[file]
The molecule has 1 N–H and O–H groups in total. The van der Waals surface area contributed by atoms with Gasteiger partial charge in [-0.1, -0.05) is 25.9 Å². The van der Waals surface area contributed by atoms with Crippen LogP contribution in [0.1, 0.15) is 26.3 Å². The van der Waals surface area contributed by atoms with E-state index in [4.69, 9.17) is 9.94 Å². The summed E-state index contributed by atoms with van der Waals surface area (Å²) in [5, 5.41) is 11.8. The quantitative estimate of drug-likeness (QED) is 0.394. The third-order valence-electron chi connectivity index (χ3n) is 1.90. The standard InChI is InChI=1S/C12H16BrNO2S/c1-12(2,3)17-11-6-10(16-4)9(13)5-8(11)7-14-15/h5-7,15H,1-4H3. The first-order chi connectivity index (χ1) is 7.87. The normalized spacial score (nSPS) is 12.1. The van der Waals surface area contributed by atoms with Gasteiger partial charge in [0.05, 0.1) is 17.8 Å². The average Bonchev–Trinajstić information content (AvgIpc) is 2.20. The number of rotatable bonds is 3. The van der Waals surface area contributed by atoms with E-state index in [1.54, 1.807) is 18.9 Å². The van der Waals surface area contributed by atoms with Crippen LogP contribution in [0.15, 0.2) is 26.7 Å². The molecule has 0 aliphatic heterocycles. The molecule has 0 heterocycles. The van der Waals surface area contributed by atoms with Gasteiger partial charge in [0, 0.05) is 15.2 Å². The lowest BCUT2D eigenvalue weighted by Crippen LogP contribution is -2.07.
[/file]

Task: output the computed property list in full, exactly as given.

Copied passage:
The molecule has 1 N–H and O–H groups in total. The van der Waals surface area contributed by atoms with Gasteiger partial charge in [-0.1, -0.05) is 25.9 Å². The van der Waals surface area contributed by atoms with Crippen LogP contribution in [0.1, 0.15) is 26.3 Å². The van der Waals surface area contributed by atoms with E-state index in [4.69, 9.17) is 9.94 Å². The summed E-state index contributed by atoms with van der Waals surface area (Å²) in [5, 5.41) is 11.8. The quantitative estimate of drug-likeness (QED) is 0.394. The third-order valence-electron chi connectivity index (χ3n) is 1.90. The standard InChI is InChI=1S/C12H16BrNO2S/c1-12(2,3)17-11-6-10(16-4)9(13)5-8(11)7-14-15/h5-7,15H,1-4H3. The first-order chi connectivity index (χ1) is 7.87. The normalized spacial score (nSPS) is 12.1. The van der Waals surface area contributed by atoms with Gasteiger partial charge in [0.05, 0.1) is 17.8 Å². The average Bonchev–Trinajstić information content (AvgIpc) is 2.20. The number of rotatable bonds is 3. The van der Waals surface area contributed by atoms with E-state index in [1.54, 1.807) is 18.9 Å². The van der Waals surface area contributed by atoms with Crippen LogP contribution in [0.15, 0.2) is 26.7 Å². The molecule has 0 aliphatic heterocycles. The molecule has 0 heterocycles. The van der Waals surface area contributed by atoms with Gasteiger partial charge in [0, 0.05) is 15.2 Å². The lowest BCUT2D eigenvalue weighted by Crippen LogP contribution is -2.07.